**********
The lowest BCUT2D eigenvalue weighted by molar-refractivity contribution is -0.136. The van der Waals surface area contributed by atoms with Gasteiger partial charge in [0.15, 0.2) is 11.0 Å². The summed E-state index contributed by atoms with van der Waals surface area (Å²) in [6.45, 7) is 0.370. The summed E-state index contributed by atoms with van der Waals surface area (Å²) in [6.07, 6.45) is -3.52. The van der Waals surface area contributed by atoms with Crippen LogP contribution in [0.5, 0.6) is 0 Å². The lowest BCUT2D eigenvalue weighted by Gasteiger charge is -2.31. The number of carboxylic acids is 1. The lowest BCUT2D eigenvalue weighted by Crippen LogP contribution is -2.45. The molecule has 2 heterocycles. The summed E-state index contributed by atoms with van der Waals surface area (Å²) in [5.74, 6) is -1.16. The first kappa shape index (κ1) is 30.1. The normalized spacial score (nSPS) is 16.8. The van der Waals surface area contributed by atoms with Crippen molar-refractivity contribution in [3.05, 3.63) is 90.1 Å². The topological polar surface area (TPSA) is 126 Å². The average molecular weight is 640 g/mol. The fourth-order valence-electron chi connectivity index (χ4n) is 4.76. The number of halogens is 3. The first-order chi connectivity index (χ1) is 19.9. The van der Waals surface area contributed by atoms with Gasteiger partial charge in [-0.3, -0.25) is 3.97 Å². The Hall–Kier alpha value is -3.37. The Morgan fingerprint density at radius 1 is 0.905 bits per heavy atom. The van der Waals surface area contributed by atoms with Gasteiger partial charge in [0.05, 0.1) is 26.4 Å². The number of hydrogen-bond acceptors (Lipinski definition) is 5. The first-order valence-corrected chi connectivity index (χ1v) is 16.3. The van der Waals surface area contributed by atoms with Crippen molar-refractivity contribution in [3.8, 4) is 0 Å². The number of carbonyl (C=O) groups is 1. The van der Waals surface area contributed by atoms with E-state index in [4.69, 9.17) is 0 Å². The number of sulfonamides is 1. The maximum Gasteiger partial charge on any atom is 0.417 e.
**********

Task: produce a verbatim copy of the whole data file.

The lowest BCUT2D eigenvalue weighted by molar-refractivity contribution is -0.136. The van der Waals surface area contributed by atoms with Gasteiger partial charge in [0.15, 0.2) is 11.0 Å². The summed E-state index contributed by atoms with van der Waals surface area (Å²) in [6.45, 7) is 0.370. The summed E-state index contributed by atoms with van der Waals surface area (Å²) in [6.07, 6.45) is -3.52. The van der Waals surface area contributed by atoms with Crippen LogP contribution in [0.5, 0.6) is 0 Å². The lowest BCUT2D eigenvalue weighted by Gasteiger charge is -2.31. The number of carboxylic acids is 1. The lowest BCUT2D eigenvalue weighted by Crippen LogP contribution is -2.45. The molecule has 2 heterocycles. The summed E-state index contributed by atoms with van der Waals surface area (Å²) in [5.74, 6) is -1.16. The first kappa shape index (κ1) is 30.1. The normalized spacial score (nSPS) is 16.8. The van der Waals surface area contributed by atoms with Crippen molar-refractivity contribution in [3.05, 3.63) is 90.1 Å². The topological polar surface area (TPSA) is 126 Å². The average molecular weight is 640 g/mol. The fourth-order valence-electron chi connectivity index (χ4n) is 4.76. The number of halogens is 3. The first-order chi connectivity index (χ1) is 19.9. The van der Waals surface area contributed by atoms with Gasteiger partial charge in [-0.3, -0.25) is 3.97 Å². The Hall–Kier alpha value is -3.37. The Morgan fingerprint density at radius 1 is 0.905 bits per heavy atom. The van der Waals surface area contributed by atoms with Gasteiger partial charge in [0.05, 0.1) is 26.4 Å². The number of hydrogen-bond acceptors (Lipinski definition) is 5. The first-order valence-corrected chi connectivity index (χ1v) is 16.3. The van der Waals surface area contributed by atoms with Crippen molar-refractivity contribution in [3.8, 4) is 0 Å². The number of carbonyl (C=O) groups is 1. The van der Waals surface area contributed by atoms with E-state index in [4.69, 9.17) is 0 Å². The number of sulfonamides is 1. The maximum Gasteiger partial charge on any atom is 0.417 e.